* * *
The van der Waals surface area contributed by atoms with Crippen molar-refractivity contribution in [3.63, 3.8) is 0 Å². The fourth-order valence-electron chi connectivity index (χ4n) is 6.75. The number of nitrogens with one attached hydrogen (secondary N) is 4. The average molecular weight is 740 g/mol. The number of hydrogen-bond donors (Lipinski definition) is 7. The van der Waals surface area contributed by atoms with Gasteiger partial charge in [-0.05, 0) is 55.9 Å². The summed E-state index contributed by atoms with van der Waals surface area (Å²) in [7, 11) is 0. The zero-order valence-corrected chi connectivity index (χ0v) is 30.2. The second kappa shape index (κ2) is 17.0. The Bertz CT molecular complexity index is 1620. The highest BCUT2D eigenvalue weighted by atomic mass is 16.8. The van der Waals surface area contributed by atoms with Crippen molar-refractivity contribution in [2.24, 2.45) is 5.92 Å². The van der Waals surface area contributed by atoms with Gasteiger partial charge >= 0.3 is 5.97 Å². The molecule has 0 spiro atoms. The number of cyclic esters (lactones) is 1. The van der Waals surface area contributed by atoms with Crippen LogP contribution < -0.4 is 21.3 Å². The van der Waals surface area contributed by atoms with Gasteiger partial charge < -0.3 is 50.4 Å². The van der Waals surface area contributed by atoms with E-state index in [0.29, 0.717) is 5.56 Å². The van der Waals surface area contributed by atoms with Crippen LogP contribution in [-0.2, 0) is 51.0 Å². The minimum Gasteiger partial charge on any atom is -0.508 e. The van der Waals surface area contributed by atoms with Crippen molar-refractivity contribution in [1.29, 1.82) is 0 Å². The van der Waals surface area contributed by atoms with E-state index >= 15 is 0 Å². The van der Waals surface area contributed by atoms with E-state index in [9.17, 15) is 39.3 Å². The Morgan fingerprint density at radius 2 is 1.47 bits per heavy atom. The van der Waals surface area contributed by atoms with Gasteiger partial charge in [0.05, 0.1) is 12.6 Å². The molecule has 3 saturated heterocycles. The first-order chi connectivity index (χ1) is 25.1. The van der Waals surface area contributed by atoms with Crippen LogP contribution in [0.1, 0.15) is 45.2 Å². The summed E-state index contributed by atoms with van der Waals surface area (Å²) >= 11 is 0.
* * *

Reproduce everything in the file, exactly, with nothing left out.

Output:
The van der Waals surface area contributed by atoms with Crippen molar-refractivity contribution in [3.63, 3.8) is 0 Å². The fourth-order valence-electron chi connectivity index (χ4n) is 6.75. The number of nitrogens with one attached hydrogen (secondary N) is 4. The average molecular weight is 740 g/mol. The number of hydrogen-bond donors (Lipinski definition) is 7. The van der Waals surface area contributed by atoms with Gasteiger partial charge in [-0.05, 0) is 55.9 Å². The summed E-state index contributed by atoms with van der Waals surface area (Å²) in [7, 11) is 0. The zero-order valence-corrected chi connectivity index (χ0v) is 30.2. The second kappa shape index (κ2) is 17.0. The Bertz CT molecular complexity index is 1620. The highest BCUT2D eigenvalue weighted by atomic mass is 16.8. The van der Waals surface area contributed by atoms with Crippen molar-refractivity contribution in [2.24, 2.45) is 5.92 Å². The van der Waals surface area contributed by atoms with Gasteiger partial charge >= 0.3 is 5.97 Å². The molecule has 0 spiro atoms. The number of cyclic esters (lactones) is 1. The van der Waals surface area contributed by atoms with Crippen LogP contribution < -0.4 is 21.3 Å². The van der Waals surface area contributed by atoms with Gasteiger partial charge < -0.3 is 50.4 Å². The van der Waals surface area contributed by atoms with E-state index in [0.29, 0.717) is 5.56 Å². The van der Waals surface area contributed by atoms with Crippen LogP contribution in [-0.2, 0) is 51.0 Å². The minimum Gasteiger partial charge on any atom is -0.508 e. The van der Waals surface area contributed by atoms with Crippen molar-refractivity contribution in [1.29, 1.82) is 0 Å². The van der Waals surface area contributed by atoms with E-state index >= 15 is 0 Å². The van der Waals surface area contributed by atoms with E-state index in [9.17, 15) is 39.3 Å². The Morgan fingerprint density at radius 2 is 1.47 bits per heavy atom. The van der Waals surface area contributed by atoms with Gasteiger partial charge in [0.05, 0.1) is 12.6 Å². The molecule has 3 saturated heterocycles. The first-order chi connectivity index (χ1) is 25.1. The van der Waals surface area contributed by atoms with Crippen LogP contribution in [0.1, 0.15) is 45.2 Å². The summed E-state index contributed by atoms with van der Waals surface area (Å²) >= 11 is 0.